When the internal energy of a substance increases, e.g. by applying heat or pressure, a solid will eventually become a liquid. For example, ice cubes or a wax candle start melting when applying heat, whereby the pressure remains constant. However, solids such as ice or wax differ in their melting points. Whereas ice melts at a temperature of about 0°C, wax melts at about 40°C. When a substance reaches its melting point, the temperature of the substance does not increase further even if constant heat is applied, as long as there is some solid left to melt. Thus, the applied heat for melting a solid is also referred to as latent heat. Only when all the solid has turned into a liquid state does the temperature begin to rise again.
Among all the experiments in which students can study the melting process, making a cooling bath may be the coolest. All joking aside, it’s indeed really cool! In addition, cooling is essential for running the LHC. Check out CERN's cryogenics webpage for more information.
The minimum temperature of a regular ice-water mixture is the melting point of ice at 0°C. You could use such a mixture as a cooling bath, e.g., for cooling a bottle of lemonade. However, there is one trick to make your cooling bath even cooler, i.e. to cool your lemonade more efficiently. The melting point of a substance such as ice can be depressed by adding a salt such as sodium chloride. Hence, an ice-water-salt mixture ends up at a lower temperature than an ice-water mixture.
Another really cool experiment is to study how melting icebergs affect sea level or how melting ice cubes affect the level of your sugary summer drink.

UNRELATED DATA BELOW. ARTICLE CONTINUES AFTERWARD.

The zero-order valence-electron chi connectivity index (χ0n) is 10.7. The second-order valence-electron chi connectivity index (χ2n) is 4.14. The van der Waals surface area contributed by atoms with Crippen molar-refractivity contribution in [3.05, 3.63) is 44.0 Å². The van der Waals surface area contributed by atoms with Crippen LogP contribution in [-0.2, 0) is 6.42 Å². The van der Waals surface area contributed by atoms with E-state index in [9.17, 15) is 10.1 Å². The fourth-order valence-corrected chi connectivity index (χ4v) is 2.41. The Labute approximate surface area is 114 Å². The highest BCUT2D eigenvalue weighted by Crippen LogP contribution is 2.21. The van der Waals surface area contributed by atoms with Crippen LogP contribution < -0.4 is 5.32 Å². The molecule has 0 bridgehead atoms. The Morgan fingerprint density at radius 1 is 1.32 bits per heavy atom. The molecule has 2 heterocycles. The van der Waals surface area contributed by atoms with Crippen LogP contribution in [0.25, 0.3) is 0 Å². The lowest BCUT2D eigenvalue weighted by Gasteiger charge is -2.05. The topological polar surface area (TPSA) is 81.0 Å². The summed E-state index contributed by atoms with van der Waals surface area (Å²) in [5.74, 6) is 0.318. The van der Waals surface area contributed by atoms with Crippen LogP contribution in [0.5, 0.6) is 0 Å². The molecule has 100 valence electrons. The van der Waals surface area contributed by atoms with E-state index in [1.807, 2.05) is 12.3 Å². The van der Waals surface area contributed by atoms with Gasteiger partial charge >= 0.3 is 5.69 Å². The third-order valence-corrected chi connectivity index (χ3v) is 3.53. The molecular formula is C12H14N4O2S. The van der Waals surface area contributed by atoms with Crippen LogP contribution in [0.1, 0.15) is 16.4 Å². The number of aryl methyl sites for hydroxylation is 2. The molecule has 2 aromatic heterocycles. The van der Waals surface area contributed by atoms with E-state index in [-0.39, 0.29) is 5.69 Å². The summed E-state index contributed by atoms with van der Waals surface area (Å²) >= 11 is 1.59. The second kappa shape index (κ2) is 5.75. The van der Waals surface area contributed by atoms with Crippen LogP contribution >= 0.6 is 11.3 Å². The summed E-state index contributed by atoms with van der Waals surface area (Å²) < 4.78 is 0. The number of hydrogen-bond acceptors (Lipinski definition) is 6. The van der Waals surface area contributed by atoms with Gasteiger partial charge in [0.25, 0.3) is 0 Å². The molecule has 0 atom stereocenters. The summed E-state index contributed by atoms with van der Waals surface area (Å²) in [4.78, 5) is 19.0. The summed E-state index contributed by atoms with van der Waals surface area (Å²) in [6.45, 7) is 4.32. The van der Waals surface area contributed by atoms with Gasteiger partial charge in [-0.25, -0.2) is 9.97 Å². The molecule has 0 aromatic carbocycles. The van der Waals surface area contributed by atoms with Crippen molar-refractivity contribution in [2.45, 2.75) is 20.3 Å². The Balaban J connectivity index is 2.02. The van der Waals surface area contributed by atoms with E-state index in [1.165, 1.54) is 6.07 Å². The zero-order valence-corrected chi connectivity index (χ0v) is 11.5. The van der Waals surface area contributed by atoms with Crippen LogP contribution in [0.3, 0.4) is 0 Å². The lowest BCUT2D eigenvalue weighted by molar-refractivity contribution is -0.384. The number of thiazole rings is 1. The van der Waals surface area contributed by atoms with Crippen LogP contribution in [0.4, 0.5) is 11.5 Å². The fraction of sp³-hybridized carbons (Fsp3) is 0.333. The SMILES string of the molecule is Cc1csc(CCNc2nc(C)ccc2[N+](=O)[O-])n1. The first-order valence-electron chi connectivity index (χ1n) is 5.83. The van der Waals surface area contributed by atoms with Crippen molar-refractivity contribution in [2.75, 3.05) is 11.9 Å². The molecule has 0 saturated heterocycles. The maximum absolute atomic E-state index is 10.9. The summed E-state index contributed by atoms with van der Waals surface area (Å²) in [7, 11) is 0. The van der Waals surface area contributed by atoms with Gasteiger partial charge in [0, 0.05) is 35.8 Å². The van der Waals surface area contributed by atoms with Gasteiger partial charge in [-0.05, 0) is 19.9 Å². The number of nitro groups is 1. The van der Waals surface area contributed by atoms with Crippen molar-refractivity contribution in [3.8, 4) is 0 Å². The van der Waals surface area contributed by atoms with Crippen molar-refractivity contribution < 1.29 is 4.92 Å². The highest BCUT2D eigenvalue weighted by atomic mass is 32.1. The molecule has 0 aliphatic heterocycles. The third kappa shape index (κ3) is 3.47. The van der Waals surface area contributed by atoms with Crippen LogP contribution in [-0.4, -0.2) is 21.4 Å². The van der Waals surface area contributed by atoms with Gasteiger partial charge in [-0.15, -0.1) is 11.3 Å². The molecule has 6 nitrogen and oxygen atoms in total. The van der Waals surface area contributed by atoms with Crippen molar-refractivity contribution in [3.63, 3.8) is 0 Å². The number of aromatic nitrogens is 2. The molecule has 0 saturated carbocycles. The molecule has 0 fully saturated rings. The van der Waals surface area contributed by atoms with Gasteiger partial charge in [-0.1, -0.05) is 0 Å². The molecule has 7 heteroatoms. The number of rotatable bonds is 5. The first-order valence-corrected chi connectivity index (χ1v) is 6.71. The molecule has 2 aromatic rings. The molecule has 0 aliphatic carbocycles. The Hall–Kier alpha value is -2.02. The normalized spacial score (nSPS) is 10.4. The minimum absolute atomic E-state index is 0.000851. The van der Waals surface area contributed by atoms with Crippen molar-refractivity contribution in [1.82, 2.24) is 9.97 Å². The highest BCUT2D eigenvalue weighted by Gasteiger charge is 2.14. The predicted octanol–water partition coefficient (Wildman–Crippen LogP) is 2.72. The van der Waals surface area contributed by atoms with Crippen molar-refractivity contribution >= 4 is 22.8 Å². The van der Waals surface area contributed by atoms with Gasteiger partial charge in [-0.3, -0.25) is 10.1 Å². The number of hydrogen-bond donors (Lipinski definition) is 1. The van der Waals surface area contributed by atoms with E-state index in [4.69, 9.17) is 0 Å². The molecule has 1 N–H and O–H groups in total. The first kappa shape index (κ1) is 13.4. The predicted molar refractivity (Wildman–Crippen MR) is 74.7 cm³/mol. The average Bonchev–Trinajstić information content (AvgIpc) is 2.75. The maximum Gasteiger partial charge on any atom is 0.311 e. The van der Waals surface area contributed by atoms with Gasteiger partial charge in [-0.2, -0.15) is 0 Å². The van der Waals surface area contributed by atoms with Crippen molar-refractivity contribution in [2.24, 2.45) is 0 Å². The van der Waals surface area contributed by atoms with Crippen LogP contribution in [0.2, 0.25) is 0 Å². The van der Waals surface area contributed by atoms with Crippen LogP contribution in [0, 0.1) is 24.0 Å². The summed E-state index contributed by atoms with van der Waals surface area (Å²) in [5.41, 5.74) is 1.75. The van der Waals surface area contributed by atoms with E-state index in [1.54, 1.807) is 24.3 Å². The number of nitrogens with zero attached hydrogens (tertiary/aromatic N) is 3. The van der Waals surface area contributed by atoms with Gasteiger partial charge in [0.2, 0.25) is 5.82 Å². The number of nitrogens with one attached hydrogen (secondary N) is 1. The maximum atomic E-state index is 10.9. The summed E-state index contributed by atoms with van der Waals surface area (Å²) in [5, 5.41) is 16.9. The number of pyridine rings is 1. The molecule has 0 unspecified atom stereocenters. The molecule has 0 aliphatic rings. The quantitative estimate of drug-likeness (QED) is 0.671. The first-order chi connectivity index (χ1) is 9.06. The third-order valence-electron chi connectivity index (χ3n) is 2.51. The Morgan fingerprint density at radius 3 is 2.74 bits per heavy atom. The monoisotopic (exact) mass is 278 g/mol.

Since salt (or sugar) water is denser than water, the buoyant force exerted on ice is bigger. Thus, ice cubes don’t sink as much in salt (or sugar) water as they would in water. Therefore, the level of the salt (or sugar) water rises, when the ice cubes melt, whereas it remains the same for water. This effect occurs, for example, when the ice cubes in your sugary summer drink melt. Unfortunately, it also reinforces the negative effects of climate change: Icebergs are large chunks of ice that break off from glaciers (e.g. in Greenland). They are made of water, not salt water. Thus, sea level rises not only when icebergs drift into the sea, but also when they melt.
One can also observe that the ice cubes melt slower in salt (or sugar) water than in water. This is another consequence of the higher density of salt (or sugar) water in comparison to water.
The cloud chamber was one of the first particle detectors. Here, the most important aspect is a supercooled supersaturated alcohol vapour, which is essentially a very cold and very wet gas, that really wants to become a liquid. Indeed, any disturbance of this vapour might start the condensation process. When high-energy ionising particles fly through this vapour layer, they leave a trail of ions behind. These ions then trigger the condensation process acting as condensation nuclei. Therefore, the trail of ions turns into a trail of small drops that can be observed with your eyes or a camera under the right lighting conditions. This relatively easy principle allowed particle physicists to record particle tracks already 100 years ago.
Today, the CLOUD experiment at CERN investigates cloud formation to find out more about climate change. Interested? Watch a TEDEd lesson by Kirby, Richer, & Comes (2016): Cloudy climate change: How clouds affect Earth's temperature.
There are several experiments in which your students can study condensation. The cloud in a bottle experiment shows in an impressive way, how a rapid decrease in pressure can trigger the phase transition condensation. There are several videos and instructions on how to make a cloud a bottle online. Depending on the effort and equipment, the effect will be impressive to observe even as a demonstration or easy to do in a safe way as a hands-on experiment. Thus, we highlight our favourite two methods below. If you have access to dry ice, you can also let your students build their own cloud chamber using dry ice and isopropanol alcohol.
This article was originally published as a CERN teaching module.